There is absolutely no point getting your knickers in a moralistic twist about any of this. He says he has four legitimate children. He says he has "paid my dues" and financially supported two others, although he seems to have never really accepted that they are his.
I thought this was sad for them and possibly for him, too, but he pretty much shrugs that idea off. You just have to accept that he's The Hump and that if Patricia has, that's their business. I really did want to know, though, whether one of his happenings involved a Sunday School teacher because what can you think, except, Only The Hump ...
He said: "I can't remember that."
He can't be expected to remember everything. We met just after 10am. He'd arrived in Auckland from LA at 5.30am. Would he like a coffee? He thought he might have a "small libation" to wake him up. I said, a bit later, "You wouldn't be having a drink of wine at 10 in the morning at home, would you?"
He said: "I wouldn't what? What time is it here?" It's 10 o'clock in the morning. "No! No, I wouldn't. It's 10 minutes to four for me. I'm having my wine when I'm supposed to."
He said: "You're going to make this nice, aren't you? You're not going to make me look like ..."
No, of course I'm not going to make him look like a nutcase. He was a bit worried because I'd been asking about a dog he once had called Katy which could apparently sniff illness and would lick at people for hours, trying to lick the illness away. He said, aghast: "How do you know all this?"
It's on the internet, of course, as is the stuff about how he's a healer and sometimes puts his hands on people and sometimes makes their sickness go away. "You know, I don't want to get into that. People think you're crazy. But I do like to pray for people that are sick and sometimes they get better. It may be just coincidence or it may be God giving me the power to help people."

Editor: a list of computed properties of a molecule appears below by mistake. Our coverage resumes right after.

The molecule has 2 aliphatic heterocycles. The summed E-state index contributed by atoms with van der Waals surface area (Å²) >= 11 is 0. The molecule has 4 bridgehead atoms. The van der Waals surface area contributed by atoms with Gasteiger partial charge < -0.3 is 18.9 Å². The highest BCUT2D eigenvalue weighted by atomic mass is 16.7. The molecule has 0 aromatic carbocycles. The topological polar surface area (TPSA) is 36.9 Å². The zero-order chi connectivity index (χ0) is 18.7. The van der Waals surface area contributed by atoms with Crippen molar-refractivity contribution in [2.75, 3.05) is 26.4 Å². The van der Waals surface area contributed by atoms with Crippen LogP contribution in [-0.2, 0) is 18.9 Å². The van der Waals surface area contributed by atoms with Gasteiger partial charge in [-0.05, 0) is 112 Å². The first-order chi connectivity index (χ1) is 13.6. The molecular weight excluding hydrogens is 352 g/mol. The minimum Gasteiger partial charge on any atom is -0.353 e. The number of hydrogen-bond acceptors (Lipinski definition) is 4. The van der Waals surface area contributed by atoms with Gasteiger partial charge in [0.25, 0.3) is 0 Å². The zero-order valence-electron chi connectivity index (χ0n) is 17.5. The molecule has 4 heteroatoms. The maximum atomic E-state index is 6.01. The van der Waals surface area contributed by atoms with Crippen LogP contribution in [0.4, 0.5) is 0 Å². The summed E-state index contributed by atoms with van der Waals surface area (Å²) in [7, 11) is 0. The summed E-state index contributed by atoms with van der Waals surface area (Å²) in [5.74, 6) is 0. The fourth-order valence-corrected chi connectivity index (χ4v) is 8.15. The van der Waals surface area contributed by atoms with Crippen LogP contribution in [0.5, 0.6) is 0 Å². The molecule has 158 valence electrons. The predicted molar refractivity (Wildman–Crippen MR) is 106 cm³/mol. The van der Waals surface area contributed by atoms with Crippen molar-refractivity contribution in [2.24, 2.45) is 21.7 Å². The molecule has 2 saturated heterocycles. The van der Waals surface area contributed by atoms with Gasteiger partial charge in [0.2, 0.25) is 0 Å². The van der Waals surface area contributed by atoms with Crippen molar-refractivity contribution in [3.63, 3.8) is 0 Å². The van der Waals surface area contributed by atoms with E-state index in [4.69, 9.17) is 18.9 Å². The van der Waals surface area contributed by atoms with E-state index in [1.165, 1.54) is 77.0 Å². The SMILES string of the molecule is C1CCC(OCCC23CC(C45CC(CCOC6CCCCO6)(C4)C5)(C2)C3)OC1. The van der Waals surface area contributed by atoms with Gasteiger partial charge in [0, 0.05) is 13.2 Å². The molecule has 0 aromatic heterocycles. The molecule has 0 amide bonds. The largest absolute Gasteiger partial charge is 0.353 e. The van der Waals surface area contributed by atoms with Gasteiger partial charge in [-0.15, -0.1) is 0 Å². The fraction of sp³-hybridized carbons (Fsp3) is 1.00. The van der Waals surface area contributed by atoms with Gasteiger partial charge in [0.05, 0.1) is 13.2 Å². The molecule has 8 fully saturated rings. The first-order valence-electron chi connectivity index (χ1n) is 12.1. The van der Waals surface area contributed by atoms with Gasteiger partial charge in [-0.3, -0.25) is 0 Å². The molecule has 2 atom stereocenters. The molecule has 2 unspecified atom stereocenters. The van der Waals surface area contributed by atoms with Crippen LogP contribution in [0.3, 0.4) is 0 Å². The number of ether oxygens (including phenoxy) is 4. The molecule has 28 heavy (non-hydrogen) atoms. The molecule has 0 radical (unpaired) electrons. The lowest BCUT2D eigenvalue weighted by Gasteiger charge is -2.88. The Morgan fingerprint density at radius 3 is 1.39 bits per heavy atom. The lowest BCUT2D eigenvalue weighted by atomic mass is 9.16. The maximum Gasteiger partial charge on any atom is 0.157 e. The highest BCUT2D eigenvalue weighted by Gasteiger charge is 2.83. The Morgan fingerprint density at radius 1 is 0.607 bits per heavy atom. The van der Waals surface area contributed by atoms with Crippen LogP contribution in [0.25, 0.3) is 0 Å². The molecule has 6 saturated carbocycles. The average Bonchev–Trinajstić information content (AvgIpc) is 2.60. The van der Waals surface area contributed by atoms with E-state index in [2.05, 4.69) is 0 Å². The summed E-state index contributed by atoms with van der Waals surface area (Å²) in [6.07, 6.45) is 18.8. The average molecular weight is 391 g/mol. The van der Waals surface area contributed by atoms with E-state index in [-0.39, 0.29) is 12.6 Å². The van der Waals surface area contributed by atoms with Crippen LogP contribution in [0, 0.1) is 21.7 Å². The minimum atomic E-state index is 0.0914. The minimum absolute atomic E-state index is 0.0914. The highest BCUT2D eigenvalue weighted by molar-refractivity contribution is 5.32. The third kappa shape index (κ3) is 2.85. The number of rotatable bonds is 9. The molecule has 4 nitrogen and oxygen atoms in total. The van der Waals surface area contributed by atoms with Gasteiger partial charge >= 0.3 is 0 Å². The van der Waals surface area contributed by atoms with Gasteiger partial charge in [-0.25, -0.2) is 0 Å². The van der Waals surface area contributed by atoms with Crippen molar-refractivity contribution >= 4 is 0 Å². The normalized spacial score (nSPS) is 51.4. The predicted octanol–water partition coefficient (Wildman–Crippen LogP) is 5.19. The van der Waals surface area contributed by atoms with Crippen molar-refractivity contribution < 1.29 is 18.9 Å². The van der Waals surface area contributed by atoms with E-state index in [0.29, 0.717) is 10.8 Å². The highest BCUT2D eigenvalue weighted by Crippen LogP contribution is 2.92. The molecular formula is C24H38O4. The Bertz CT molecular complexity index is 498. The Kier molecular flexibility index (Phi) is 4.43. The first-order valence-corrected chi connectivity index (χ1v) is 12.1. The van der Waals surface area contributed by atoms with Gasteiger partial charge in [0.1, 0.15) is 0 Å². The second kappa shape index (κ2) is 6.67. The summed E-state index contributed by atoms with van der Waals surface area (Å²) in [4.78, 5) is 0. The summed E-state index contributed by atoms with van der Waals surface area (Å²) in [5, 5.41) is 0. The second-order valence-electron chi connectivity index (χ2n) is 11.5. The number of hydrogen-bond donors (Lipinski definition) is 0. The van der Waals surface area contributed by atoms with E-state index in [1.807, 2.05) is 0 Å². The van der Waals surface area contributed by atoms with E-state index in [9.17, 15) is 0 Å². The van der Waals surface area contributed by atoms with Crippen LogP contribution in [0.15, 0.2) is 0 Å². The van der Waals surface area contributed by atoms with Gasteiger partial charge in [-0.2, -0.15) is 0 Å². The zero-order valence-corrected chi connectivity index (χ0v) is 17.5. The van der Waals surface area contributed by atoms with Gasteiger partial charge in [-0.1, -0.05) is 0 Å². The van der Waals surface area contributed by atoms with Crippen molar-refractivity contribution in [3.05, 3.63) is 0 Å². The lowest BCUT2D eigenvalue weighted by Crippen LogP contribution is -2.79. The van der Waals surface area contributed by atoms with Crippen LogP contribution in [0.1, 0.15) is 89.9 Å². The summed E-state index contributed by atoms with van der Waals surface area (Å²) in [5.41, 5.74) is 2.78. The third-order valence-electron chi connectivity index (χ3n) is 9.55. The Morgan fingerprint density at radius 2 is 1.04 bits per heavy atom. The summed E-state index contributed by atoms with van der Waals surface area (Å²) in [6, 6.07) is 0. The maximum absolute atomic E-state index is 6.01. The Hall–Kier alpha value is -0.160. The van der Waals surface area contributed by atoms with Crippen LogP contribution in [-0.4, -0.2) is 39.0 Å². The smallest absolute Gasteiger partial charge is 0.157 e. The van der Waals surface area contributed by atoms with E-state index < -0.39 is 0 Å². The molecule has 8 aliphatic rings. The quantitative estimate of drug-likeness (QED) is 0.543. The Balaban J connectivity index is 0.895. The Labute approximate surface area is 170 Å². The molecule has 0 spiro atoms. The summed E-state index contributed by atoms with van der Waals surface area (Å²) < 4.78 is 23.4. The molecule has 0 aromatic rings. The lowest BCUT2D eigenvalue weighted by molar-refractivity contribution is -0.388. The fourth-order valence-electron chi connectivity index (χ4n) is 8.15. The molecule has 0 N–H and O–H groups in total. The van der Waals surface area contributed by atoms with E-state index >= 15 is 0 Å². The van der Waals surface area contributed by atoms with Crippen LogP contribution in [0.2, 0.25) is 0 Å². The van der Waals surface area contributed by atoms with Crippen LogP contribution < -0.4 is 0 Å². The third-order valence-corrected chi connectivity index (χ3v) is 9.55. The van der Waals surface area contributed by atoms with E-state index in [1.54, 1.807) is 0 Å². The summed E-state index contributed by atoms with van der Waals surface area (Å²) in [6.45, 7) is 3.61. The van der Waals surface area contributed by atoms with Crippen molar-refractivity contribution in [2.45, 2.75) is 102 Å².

Katy, by the way, was a pug crossed with a Jack Russell. "It was a happening that happened. We had two dogs, called Bangers and Mash, and one of them did the dirty on another dog." What a naughty dog. "Yeah, well you know. It learnt from its master."
He is a terrible ham. He adores truly terrible jokes. Here are a couple. "Everybody thought my father was Russian. But he was just taking his time." And, "Do you know Dolly Parton? She's two of my best friends." He tells these groaners absolutely deadpan and I was so taken with the idea he knew Dolly Parton that I asked him what she was like and missed the joke entirely. So he told it again.
He'll tell you anything. Except anything about money. I thought he had about 100 million quid but he said he didn't talk about it because money wasn't important - as it might not be if you had even half of 100 million quid.
He showed me a picture, on his phone, of a statue of Jesus he has in the garden at his LA house. It sits under an arch which lights up at night and every night he goes out and lights candles for his beloved parents and his sister, who recently died (he is child number nine of 10 which might explain quite a lot) and for sick people.
He also has an incredible house in England with its own English pub, a red phone box and street signs; there is a Humperdinck Way.
He tells you things you hadn't even thought of asking: That he's been dying his hair since he went grey at 20 and that he dyes his famous sideburns too. He told me he was the first to have sideburns - everyone else, including Elvis, followed him. His manager, Gordon Mills, said: Shave them off. They look ridiculous. "And I said, 'Gordon, look, the reason I've got these on here is to give me an image' and then of course everybody made fun of me."
All the American talk show hosts had gags. The best was: "His sideburns are so long, he tucks them in his underwear and he's tickled to death."
He could go grey now, surely. "No. I love it. I love looking in the mirror and saying to myself: 'Not bad!"'
Did he also think: "I'm a sex symbol."
"Well, you tell me how many people can guess my age? If you saw me for the first time, right now, would you say I was the age I am?" I said: "You look exactly the same age as when I saw you last."
I last saw him 13 years ago and I had a very old bone to pick with him. He said he'd send me his new recording of Ten Guitars. He is very keen to get a Ten Guitars stamp while he is here, so somebody might send him one. I was still waiting for my CD. This sent everyone into a spin. "Give me your card," he said. "I'm not the kind of person who would forget." His manager said: "He usually does not forget things like this."
And I believe them.
I can see why he's so adored by his fans - and, almost, why Patricia forgave him his little happenings. He so much loves being Engelbert Humperdinck that it's contagious - you can't help but love him too.
Engelbert Humperdinck plays one show at Vector Arena tonight. Tickets are available from Ticketmaster.